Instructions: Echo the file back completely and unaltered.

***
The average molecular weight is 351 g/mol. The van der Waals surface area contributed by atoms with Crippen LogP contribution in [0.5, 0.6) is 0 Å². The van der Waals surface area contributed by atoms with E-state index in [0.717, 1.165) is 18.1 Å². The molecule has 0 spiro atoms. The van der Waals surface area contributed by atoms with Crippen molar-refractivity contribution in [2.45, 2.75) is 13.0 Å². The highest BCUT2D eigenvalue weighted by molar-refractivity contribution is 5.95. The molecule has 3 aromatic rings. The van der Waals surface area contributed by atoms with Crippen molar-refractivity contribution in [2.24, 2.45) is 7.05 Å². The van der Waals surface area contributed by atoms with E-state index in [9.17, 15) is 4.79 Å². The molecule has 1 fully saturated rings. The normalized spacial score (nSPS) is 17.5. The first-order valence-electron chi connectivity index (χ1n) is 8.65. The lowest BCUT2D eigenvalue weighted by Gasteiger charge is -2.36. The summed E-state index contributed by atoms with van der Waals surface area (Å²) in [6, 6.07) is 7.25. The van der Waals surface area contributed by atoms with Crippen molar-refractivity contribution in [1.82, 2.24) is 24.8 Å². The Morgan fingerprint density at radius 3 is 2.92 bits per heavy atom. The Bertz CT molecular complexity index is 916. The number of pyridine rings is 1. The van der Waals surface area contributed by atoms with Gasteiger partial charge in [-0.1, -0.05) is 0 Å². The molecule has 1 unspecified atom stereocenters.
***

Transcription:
The average molecular weight is 351 g/mol. The van der Waals surface area contributed by atoms with Crippen LogP contribution in [0.5, 0.6) is 0 Å². The van der Waals surface area contributed by atoms with E-state index in [0.717, 1.165) is 18.1 Å². The molecule has 0 spiro atoms. The van der Waals surface area contributed by atoms with Crippen molar-refractivity contribution in [2.45, 2.75) is 13.0 Å². The highest BCUT2D eigenvalue weighted by molar-refractivity contribution is 5.95. The molecule has 3 aromatic rings. The van der Waals surface area contributed by atoms with Crippen molar-refractivity contribution in [2.24, 2.45) is 7.05 Å². The van der Waals surface area contributed by atoms with E-state index in [9.17, 15) is 4.79 Å². The molecule has 1 fully saturated rings. The normalized spacial score (nSPS) is 17.5. The first-order valence-electron chi connectivity index (χ1n) is 8.65. The lowest BCUT2D eigenvalue weighted by Gasteiger charge is -2.36. The summed E-state index contributed by atoms with van der Waals surface area (Å²) in [6, 6.07) is 7.25. The van der Waals surface area contributed by atoms with Crippen molar-refractivity contribution in [1.82, 2.24) is 24.8 Å². The Morgan fingerprint density at radius 3 is 2.92 bits per heavy atom. The Bertz CT molecular complexity index is 916. The number of pyridine rings is 1. The van der Waals surface area contributed by atoms with Gasteiger partial charge in [-0.1, -0.05) is 0 Å². The molecule has 1 unspecified atom stereocenters.